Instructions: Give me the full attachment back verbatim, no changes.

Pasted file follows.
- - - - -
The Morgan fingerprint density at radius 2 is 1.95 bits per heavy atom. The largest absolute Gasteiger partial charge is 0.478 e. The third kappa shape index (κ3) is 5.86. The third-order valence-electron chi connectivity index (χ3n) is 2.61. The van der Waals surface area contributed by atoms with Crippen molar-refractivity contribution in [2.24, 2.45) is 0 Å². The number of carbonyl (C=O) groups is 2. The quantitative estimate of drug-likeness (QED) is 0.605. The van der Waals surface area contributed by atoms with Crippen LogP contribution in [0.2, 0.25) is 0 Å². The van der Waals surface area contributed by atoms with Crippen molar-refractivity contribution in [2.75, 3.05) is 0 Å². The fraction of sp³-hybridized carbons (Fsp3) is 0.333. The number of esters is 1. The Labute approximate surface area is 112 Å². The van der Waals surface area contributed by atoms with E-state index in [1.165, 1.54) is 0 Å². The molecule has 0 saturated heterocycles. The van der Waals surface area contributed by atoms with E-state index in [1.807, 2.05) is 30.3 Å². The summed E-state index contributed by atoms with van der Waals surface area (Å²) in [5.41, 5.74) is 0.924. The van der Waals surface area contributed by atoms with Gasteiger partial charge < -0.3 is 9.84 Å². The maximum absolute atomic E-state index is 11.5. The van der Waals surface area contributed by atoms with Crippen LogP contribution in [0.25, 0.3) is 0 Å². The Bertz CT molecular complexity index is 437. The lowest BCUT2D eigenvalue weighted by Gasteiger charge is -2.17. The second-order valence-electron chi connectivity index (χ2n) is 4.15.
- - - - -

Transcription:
The Morgan fingerprint density at radius 2 is 1.95 bits per heavy atom. The largest absolute Gasteiger partial charge is 0.478 e. The third kappa shape index (κ3) is 5.86. The third-order valence-electron chi connectivity index (χ3n) is 2.61. The van der Waals surface area contributed by atoms with Crippen molar-refractivity contribution in [2.24, 2.45) is 0 Å². The number of carbonyl (C=O) groups is 2. The quantitative estimate of drug-likeness (QED) is 0.605. The van der Waals surface area contributed by atoms with Crippen LogP contribution in [0.2, 0.25) is 0 Å². The van der Waals surface area contributed by atoms with Crippen molar-refractivity contribution in [2.75, 3.05) is 0 Å². The fraction of sp³-hybridized carbons (Fsp3) is 0.333. The number of esters is 1. The Labute approximate surface area is 112 Å². The van der Waals surface area contributed by atoms with E-state index in [1.165, 1.54) is 0 Å². The molecule has 0 saturated heterocycles. The van der Waals surface area contributed by atoms with E-state index in [1.807, 2.05) is 30.3 Å². The summed E-state index contributed by atoms with van der Waals surface area (Å²) in [5.41, 5.74) is 0.924. The van der Waals surface area contributed by atoms with Gasteiger partial charge < -0.3 is 9.84 Å². The maximum absolute atomic E-state index is 11.5. The van der Waals surface area contributed by atoms with Crippen LogP contribution in [0.25, 0.3) is 0 Å². The Bertz CT molecular complexity index is 437. The lowest BCUT2D eigenvalue weighted by Gasteiger charge is -2.17. The second-order valence-electron chi connectivity index (χ2n) is 4.15.